“So I prophesied as I had been commanded; and as I prophesied, suddenly there was a noise, a rattling, and the bones came together, bone to its bone.” – Ezekiel 37:7
No vision, this… I smelled the chalky dust
that rose from dried and crackling bones.
I felt the beating sun as hot upon my frame
as it had been to strip the blood and sinew from
the moldering skeletons and leave
no sign of moisture there, just calcium
to rise and linger, pause and settle,
paste the taste of chalk upon my tongue.
“Can these bones live?” you asked. In this…
experience… how can I know what bones can do?
“Speak to the bones,” you urged, “and promise breath
and flesh and sinew. So they will know God.”
I spoke, and as I spoke, I heard the clattering rattle
of the desiccated bones, the scraping as they found
their place. I smelled the tang of blood and sinew, then
the salt as sweat appeared upon the new-formed skin.
“Speak to the breath,” you urged, “to all four winds,
and let the breath come to these slain, and live.”
I spoke again, and with a sigh the breezes swept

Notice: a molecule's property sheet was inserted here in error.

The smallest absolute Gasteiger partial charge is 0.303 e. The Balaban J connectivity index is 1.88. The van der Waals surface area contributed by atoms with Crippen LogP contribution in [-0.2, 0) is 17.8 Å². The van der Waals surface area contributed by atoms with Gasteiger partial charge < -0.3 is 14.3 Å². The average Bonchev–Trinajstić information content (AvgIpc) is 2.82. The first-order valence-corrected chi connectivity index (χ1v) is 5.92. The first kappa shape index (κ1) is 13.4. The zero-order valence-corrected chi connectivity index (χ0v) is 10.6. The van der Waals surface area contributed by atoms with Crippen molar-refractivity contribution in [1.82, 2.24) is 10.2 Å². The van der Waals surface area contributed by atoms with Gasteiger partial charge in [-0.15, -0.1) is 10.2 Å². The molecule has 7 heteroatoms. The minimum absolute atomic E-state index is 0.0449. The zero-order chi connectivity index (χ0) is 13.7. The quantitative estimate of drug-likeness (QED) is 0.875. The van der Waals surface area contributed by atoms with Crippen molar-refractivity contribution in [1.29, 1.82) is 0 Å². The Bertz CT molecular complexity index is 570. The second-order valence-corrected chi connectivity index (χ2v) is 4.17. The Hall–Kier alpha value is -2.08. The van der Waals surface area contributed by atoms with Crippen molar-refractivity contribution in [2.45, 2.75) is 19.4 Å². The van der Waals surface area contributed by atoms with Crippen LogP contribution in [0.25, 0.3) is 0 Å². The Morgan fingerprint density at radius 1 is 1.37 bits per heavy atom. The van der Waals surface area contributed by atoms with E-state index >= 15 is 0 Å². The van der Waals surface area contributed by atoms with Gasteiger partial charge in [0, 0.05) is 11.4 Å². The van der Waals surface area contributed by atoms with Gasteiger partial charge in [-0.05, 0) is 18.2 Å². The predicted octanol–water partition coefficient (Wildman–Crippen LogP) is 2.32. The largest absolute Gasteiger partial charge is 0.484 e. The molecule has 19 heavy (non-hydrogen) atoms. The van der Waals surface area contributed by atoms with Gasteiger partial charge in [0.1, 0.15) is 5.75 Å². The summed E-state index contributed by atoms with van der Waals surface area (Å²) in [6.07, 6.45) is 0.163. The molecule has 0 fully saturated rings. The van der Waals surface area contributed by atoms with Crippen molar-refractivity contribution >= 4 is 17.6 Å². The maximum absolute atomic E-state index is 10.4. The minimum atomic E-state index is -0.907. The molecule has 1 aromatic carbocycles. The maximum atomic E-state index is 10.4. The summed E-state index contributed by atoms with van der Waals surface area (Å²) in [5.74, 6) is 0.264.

across the flesh-strewn valley. Now a moan
arose as lungs took air once more, and then
a sigh as breath emerged again between
the moistened lips. “These bones,” you said,
“they live to be a sign of hope for Israel.”
And so the… vision? faded. But its hope endures.
I know no valley filled with dusty bones
has gone from silence to a rattling sound,
nor of a sudden taken on the scent of sweat,
or speech emerged from lips new-formed
upon a skull. The slain are slain; the dead are dead.
But we who live may see a better day, and by
the power of God, the dead may rise to life.
A poem/prayer based on Ezekiel 37:1-14, the Revised Common Lectionary First Reading for Year A, Fifth Sunday in Lent.
The image is a synagogue wall painting at Dura Europos (ca. 244) in eastern Syria – Dura Europos synagogue, Public Domain, https://commons.wikimedia.org/w/index.php?curid=25556794.
4 thoughts on “Rattling Vision”
You have made the vision real in words that recreate sense experience, then let the vision fade but kept the hope alive. Thank you.
Thank you, Barb! I’m so taken with Ezekiel’s sensory language. I just followed it a little further.
This is an inspiring post … don’t know if it will ever be a poem but it speaks directly to my partner’s new rheumatoid arthritis and my longstanding COPD. We could really use some “speaking.”
I see that it did become a poem! I’m honored, Maren. It’s such a marvelous poem.